This past Saturday, the Egyptian Theatre was the fortunate host to guest Werner Herzog, as he presented a double feature of two of his more popular films, 1979’s Nosferatu, The Vampyre (known as Nosferatu, Phantom Der Nacht, or Nosferatu, Phantom of the Night in its native Germany) along with 1987’s Cobra Verde.

Readers of FM likely need no introduction to either Nosferatu or its titular character. Herzog’s film is of course a remake of the 1922 silent classic directed by F.W. Murnau and starring Max Schreck as cinema’s first classic vampire. An unauthorized adaptation of Bram Stoker’s immortal Dracula (published
See full article at Famous Monsters of Filmland »

Desert Island Monster Movies

By George D. Allen

Recently, I wrote an article for the Movies Unlimited home blog, MovieFanFare, offering my quickly selected picks for 10 “desert island” movies, those films which, were I forced to choose, I felt (in those moments writing the article, anyway) I would be carting along with me to enjoy during my eternal vacation/banishment on said remote locale.

Now, monsterfans, wipe those memories of Stephen King’s gruesome short story “Survivor Type” from your mind and assume all of your other creature comforts are as normal as they could possibly be (so that you don’t have to worry about minor concerns like hacking off your own body parts for food!), and pick those 10 masterworks of the horror genre you’re going to be forced to live with for the rest of your days. I completed my own “Rorschach test” in this regard below. It was tough. I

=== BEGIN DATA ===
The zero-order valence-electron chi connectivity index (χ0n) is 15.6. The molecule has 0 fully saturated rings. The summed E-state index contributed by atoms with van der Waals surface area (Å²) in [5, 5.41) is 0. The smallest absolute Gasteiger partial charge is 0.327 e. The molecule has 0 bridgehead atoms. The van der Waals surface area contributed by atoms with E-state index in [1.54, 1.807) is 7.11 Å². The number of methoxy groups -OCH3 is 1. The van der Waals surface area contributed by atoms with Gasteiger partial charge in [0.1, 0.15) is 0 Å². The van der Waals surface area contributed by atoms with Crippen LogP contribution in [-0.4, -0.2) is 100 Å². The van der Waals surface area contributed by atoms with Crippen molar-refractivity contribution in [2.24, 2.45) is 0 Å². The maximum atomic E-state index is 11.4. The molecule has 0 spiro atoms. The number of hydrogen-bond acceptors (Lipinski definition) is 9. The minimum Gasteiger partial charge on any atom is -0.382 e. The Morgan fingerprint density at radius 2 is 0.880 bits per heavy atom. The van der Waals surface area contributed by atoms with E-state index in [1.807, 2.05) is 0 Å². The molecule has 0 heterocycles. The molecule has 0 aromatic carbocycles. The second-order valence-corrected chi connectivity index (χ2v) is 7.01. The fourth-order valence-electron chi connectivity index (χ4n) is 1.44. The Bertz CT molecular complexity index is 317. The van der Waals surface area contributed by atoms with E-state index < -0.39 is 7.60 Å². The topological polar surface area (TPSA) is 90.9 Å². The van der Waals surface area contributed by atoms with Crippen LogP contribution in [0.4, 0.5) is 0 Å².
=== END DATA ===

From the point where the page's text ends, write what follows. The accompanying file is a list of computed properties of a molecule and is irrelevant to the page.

See full article at Famous Monsters of Filmland »

TCM—Race And Hollywood: Latino Images In Film

Marking the fourth in an ongoing series of film festivals exploring Hollywood’s portrayal of different racial groups, Turner Classic Movies (TCM) will turn its spotlight on the cinematic depiction of Latinos. Throughout the month of May, TCM’s “Race and Hollywood: Latino Images In Film” will showcase 40 films, past and present, that show the progression of how Latino characters and culture are depicted in cinema. Joining TCM’s Robert Osborne in hosting the festival will be UCLA professor Chon Noriega, author of Shot in America: Television, the State, and the Rise of Chicano Cinema.